Wednesday, October 30, 2013

Beans, beans, beans

This year was the first year we ever grew dry beans. They were very easy to grow, the work came after they were dry.

First they have to be harvested from the garden. Migrant Farm Hand Becky and I picked a bucket of them to test out the process. Then when my parents were here they picked the rest.

After they are picked, beans have to come out of the shells. This can be done by hand, but it's much easier and quicker to do large batches at a time. Patrick the "Tajik Goat Herding Farm Hand" took up the challenge. He loaded a batch into a feed sack and then stomped on them. Once the shells are cracked the beans come out. 

The next step is getting rid of the shells and chaff. Most of the shells can be picked out by the handful. Then we pour the beans out of the feed sack and into a bucket. This was done in front of a fan. In the process of pouring the fan would blow away the dirt and chaff and the beans would go into the bucket. After passing the beans back and forth in front of the fan a few times, we had a clean bowl of beans. 

As you can see our three varieties of beans are mixed. We grew kidney, pinto, and black beans. So the next step was sorting those beans by variety. We really didn't find a quick way of doing this besides        feeding our helpers some wine and dinner and asking them to do it.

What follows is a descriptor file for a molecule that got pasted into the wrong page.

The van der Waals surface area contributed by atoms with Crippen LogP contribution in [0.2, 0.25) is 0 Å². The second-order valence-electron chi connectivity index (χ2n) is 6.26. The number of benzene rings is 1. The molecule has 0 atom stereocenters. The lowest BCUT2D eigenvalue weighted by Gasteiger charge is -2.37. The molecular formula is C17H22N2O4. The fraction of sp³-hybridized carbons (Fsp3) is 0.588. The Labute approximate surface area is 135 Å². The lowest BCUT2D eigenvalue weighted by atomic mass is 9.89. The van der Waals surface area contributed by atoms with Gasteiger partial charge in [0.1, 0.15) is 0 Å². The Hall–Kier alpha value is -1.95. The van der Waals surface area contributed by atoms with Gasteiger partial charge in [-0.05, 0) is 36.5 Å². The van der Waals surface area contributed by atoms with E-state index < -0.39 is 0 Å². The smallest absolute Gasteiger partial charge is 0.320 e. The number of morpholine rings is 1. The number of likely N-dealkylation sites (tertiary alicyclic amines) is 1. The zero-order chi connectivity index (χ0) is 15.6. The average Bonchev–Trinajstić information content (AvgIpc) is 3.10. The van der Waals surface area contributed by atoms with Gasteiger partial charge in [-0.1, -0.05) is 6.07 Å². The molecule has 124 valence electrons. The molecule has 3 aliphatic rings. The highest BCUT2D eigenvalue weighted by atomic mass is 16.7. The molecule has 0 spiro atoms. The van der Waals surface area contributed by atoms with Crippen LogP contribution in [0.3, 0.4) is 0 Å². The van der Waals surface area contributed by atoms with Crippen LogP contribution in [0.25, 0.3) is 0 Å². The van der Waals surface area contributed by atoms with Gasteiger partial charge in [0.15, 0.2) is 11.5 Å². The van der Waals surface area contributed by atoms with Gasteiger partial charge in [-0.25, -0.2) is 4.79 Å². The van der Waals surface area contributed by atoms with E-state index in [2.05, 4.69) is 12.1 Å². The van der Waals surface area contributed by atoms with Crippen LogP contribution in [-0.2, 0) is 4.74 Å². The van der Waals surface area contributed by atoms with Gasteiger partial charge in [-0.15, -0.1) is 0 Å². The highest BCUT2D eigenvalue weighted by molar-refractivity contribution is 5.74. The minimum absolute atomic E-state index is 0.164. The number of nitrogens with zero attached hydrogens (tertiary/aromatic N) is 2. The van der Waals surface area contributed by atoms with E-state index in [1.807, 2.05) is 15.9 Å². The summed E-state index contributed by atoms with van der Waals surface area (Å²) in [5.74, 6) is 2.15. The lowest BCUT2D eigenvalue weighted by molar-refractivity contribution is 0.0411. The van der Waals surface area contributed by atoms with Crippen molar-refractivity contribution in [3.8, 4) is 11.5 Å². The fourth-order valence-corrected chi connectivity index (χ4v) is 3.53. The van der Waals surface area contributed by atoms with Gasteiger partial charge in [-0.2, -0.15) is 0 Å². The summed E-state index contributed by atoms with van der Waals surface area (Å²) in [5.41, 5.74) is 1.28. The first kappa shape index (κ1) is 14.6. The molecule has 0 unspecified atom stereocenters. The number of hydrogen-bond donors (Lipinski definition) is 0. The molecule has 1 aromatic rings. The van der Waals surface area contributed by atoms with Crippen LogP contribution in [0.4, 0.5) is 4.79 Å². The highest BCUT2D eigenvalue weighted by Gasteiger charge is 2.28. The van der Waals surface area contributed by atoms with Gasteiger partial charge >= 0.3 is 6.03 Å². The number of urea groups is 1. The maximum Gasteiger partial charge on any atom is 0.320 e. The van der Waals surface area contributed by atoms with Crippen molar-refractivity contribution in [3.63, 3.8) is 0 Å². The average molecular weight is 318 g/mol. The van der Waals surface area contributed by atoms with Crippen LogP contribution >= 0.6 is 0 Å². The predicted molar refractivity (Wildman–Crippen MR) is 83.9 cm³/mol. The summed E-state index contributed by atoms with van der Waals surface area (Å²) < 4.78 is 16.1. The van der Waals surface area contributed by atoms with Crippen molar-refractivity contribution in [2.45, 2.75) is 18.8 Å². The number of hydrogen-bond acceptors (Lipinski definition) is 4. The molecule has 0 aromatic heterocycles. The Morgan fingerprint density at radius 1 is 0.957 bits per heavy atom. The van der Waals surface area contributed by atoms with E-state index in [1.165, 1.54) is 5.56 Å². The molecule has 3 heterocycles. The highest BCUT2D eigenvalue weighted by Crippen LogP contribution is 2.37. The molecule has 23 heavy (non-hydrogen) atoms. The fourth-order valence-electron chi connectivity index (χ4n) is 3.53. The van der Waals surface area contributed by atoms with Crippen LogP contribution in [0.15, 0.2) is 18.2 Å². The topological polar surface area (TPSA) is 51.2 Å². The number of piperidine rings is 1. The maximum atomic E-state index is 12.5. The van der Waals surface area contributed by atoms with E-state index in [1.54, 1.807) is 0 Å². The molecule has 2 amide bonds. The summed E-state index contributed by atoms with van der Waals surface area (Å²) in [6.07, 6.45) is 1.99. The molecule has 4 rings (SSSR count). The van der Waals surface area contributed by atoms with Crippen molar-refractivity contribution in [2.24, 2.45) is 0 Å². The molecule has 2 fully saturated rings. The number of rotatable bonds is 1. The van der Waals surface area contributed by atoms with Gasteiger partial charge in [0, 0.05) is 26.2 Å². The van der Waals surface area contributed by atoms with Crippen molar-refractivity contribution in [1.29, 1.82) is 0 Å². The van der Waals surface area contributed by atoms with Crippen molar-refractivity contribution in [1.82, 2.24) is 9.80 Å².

Finally the beans were sorted into Mason jars and we put them all in the freezer. Freezing them ensures that all the little bugs that may be in them are dead. (I should note that this photo is only part of the harvest.)

We'll be ready for lots of soups and chili this winter. What are your favorite ways to use beans?

Monday, October 28, 2013

Since You've Been Gone

Since you've been gone:

We've cried, we have cried so hard sometimes.
We've laughed, we have laughed so hard sometimes.

We have told so many stories.
We've listened to old stories, and learned new ones.

We've planted a tree for you - it's a Magnolia, and it's next to the cabin.
We've grown big beautiful pumpkins.
We've cut all the wood for the winter.

We've watched the Pirates make it to the playoffs.
We've attended a Steelers and Mountaineers game, but aren't ready to watch your Blue Eagles.

We've shared meals at your kitchen table, and lots of dessert.
We have fully embraced "comfort food".

We've passed red Jettas on the road, but it wasn't you.
We've tried to fix the driveway at the farm, but don't know how.
We've thought about the barn project, but it seems too hard on our own.

Your little boy turned 30.
Your little boy inherited your bid number at Captina Creek.

We've canned tomatoes from the auction.
We've played with Nate and Will and Mikey.
We've gathered as a family and celebrated Brittany and Michael's wedding.
We have thought of you and missed you everyday.

Your John Boy and Mollie Bell

Friday, October 25, 2013

Pumpkins galore!

Pumpkins are my favorite fall crop. Last year we finally had a successful pumpkin harvest, which made me happy to the point of tears. This year the harvest was even better. 

We grew four different varieties- Cinderella (deep orange), Jarrahdale (blue), traditional Jack-O-Lantern, and an Amish pie pumpkin. Farmer John planted them under black plastic mulch, which may have contributed to the bountiful harvest.